Meat fraud: facts and consequences of parallel beef supply chains
Chris Elliott, Professor of Food Safety and Founder of the Institute for Global Food Security, alongside Professor Moira Dean and Postgraduate Research Student, Kelsey Robson, of Queen’s University, Belfast, explore food fraud in parallel supply chains and the consequences of such illegal actions.
The illegal production of beef on unapproved premises or without inspection accounts for 42.9 percent of reported food fraud in the global beef supply chain. Analysis of food fraud incidents between 1997-2017 entailed data collection from the Rapid Alert System for Food and Feed (RASFF) and FERA’s Horizon Scan. This analysis found that even within the UK, which is highly regulated, reports of illegally produced beef are prevalent. Among the incidents that originated from the UK, 75 percent were due to illegal production and this is likely an underestimation of the true amount of illegal production that occurs. Illegal food production is a food safety risk which threatens consumer health and trust in their food supply.
The beef supply chain is one of the most strictly regulated supply chains in the world. It consists of government regulations, third-party accreditors, industry controls, and customer specifications; all of which are in place to ensure the integrity and safety of the beef products sold to consumers. Furthermore, after horsemeat infiltrated the beef supply chain in 2013, the beef industry and government learned lessons and adapted. In the UK the National Food Crime Unit (NFCU) was established to develop a better understanding of and response to food crime. In addition, information from the Food Industry Intelligence Network (FIIN) that was formed in 2015 has enabled anonymised sharing of testing and issues within food supply chains. While the Food Fraud Network (FFN), established in 2013, facilitates the sharing of reported food fraud across EU member states.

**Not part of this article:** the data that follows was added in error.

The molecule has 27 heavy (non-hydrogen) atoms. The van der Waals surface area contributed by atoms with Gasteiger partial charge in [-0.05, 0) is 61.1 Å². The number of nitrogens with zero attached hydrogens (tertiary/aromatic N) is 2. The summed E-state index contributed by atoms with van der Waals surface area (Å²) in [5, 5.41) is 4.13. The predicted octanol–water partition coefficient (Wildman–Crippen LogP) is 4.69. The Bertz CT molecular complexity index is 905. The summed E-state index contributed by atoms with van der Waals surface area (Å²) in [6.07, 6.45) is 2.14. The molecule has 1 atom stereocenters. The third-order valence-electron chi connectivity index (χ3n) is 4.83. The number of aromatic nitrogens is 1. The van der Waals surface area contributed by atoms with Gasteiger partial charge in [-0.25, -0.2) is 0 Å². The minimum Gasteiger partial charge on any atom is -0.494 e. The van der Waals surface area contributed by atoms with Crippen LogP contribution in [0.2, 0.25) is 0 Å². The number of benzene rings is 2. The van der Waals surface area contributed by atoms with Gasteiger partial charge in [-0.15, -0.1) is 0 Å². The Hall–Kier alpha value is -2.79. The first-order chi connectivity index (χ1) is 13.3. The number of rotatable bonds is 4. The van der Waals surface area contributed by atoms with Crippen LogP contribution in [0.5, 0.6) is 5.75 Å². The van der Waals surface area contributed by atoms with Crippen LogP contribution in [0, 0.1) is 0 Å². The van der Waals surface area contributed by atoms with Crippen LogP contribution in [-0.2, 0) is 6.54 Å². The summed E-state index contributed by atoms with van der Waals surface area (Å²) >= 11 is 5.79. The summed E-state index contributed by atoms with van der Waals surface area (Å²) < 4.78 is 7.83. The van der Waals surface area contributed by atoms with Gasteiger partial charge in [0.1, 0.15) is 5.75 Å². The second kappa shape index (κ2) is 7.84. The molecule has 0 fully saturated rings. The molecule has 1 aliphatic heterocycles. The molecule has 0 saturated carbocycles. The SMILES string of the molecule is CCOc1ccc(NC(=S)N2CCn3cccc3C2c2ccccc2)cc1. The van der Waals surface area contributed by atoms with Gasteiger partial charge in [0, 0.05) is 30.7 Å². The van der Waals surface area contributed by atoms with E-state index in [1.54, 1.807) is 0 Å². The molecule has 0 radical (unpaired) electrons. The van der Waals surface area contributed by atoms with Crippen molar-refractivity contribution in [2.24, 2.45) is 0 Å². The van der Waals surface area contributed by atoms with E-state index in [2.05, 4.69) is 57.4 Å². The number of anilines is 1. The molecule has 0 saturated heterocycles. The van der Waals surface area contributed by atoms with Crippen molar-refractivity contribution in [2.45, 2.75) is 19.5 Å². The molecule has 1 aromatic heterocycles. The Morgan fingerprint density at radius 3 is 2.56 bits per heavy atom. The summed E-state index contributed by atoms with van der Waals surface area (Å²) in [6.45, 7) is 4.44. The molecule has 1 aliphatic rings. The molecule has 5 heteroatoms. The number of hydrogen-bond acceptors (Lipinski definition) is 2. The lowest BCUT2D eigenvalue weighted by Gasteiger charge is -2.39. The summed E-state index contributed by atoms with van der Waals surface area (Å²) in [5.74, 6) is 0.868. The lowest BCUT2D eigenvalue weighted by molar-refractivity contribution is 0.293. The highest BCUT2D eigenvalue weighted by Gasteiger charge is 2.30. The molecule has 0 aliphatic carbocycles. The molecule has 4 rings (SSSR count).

These changes and greater awareness have better equipped all parties to deal with major food fraud incidents. Yet food fraud still plagues the beef supply chain. The aforementioned 20-year analysis of food fraud in the global beef supply chain identified 413 incidents. The majority of these incidents were due to the illegal production of beef (42.9 percent/177 incidents). This includes cases where beef was produced in an unapproved premise, without inspection, or without the necessary legally required documentation, such as entry documentations or heath corrections.